By Kim L. Clark
The ability to run a good meeting is widely regarded as a hallmark of a competent leader. Meetings are important forums for communication and the development of goals and strategies that will move an organization forward. When designed and conducted correctly, they promote understanding and cooperation and lay the groundwork for productive and satisfying teamwork. Yet unfortunately, many meetings are useless time-wasters that result less in action and more in frustration.
I facilitate meetings for a living, mostly strategy planning, at for-profit and not-for-profit organizations and I think part of the reason I’ve chosen this path is because I’ve been forced to attend so many meetings that have been a huge waste of time that years later, the bad memories continue to haunt me.
Respectfully, I offer suggestions on how to run meetings that will make you look good, from pre-meeting preparation to your opening remarks and the adjournment.
I. Create an agenda
Participants want to know what to expect and understand why they’ve been asked to attend.
II. Arrange a convenient date, time and place
Send an email and propose two or three possible meeting dates and times. If there are any on your invite list who must be in attendance, clear the dates with them first, then invite a wider circle.
III. Reserve meeting room and A/V equipment
It is advisable to check the availability of the preferred meeting location first, before specifics are confirmed. Next, quickly reserve the room and the audiovisual equipment that you will use (screen, microphone, podium, LCD for Power Point, etc.).
IV. Invite stakeholders only
Participants want to feel that their presence at the meeting is crucial to the development of a resolution. Be selective in whom you include; most meetings should not be open forums. Invite stakeholders— those who care about the outcome of the matter under discussion and are willing and able to contribute to its resolution. If food will be served, place the order, based on the initial RSVPs.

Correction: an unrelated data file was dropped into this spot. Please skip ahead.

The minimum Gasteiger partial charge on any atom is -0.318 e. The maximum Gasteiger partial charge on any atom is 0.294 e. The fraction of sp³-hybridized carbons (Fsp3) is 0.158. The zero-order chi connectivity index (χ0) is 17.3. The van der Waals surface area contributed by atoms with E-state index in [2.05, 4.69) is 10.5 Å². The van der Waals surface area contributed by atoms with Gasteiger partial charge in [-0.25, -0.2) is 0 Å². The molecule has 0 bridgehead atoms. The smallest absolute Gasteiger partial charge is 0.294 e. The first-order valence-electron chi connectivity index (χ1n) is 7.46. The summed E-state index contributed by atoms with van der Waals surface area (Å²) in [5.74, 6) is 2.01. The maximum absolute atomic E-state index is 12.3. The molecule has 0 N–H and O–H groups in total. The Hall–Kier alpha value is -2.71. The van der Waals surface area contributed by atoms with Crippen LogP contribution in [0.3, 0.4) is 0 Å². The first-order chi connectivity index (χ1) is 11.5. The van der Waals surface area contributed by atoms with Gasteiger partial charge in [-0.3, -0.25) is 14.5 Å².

V. Send a meeting reminder, attach the agenda and hand-outs
Two or three days before the meeting, send out a reminder and attach the agenda and meeting hand-outs. Just before you send out the reminder, confirm that all meeting equipment and supplies will be in the room. Confirm the RSVP count for the food.
VI. Verify that A/V equipment works
Audiovisual equipment loves to malfunction. On meeting day, arrive 45-60 minutes early and do a test run. Your mission is to make the transition from participant arrival to the meeting’s start seamless.
VII. Bring hard copies of the agenda and hand-outs
Precious few people will print out the meeting materials and bring them along.
VIII. Start on time
Be respectful of the participant’s time. Starting 5 minutes late is OK, start sooner if all have arrived.
IX. Welcome and purpose statement
Thank everyone for making the time to attend and then state what the meeting will help to achieve. Keep the purpose statement simple, ideally something that can be stated in two or three sentences, tops.
X. Encourage participation
Bringing out good ideas is what meetings are all about: capitalizing on the creativity, resourcefulness and ingenuity that group synergy can produce.
XI. De-fuse agitators and hijackers
Meeting hogs are to be discouraged. There may be someone in the room (alas, perhaps an ally) who is genius at pulling the meeting off-agenda and dragging it into the weeds to discuss subjects that may be worthwhile, but would be best discussed in another venue. Should this occur, thank the person for bringing it up, since it’s probably related to the main topic, but state that time must be devoted to the agenda and other matters would benefit from discussion in another meeting.
XII. Sum up and end on time
Whenever possible, end the meeting on time and early is even better. Most of all, achieve the meeting objectives. Review and confirm all action items and individual or team responsibilities. Within a week, send the meeting minutes to all who attended (and maybe a higher-up who should be kept in the loop), taking care to put all agreements and time tables in writing.
Kim L. Clark is a strategy and marketing consultant who brings agile skills to the for-profit and not-for-profit organization leaders for whom she works. Please visit http://polishedprofessionalsboston.com to learn how your organization can achieve mission-critical goals when you work with Kim.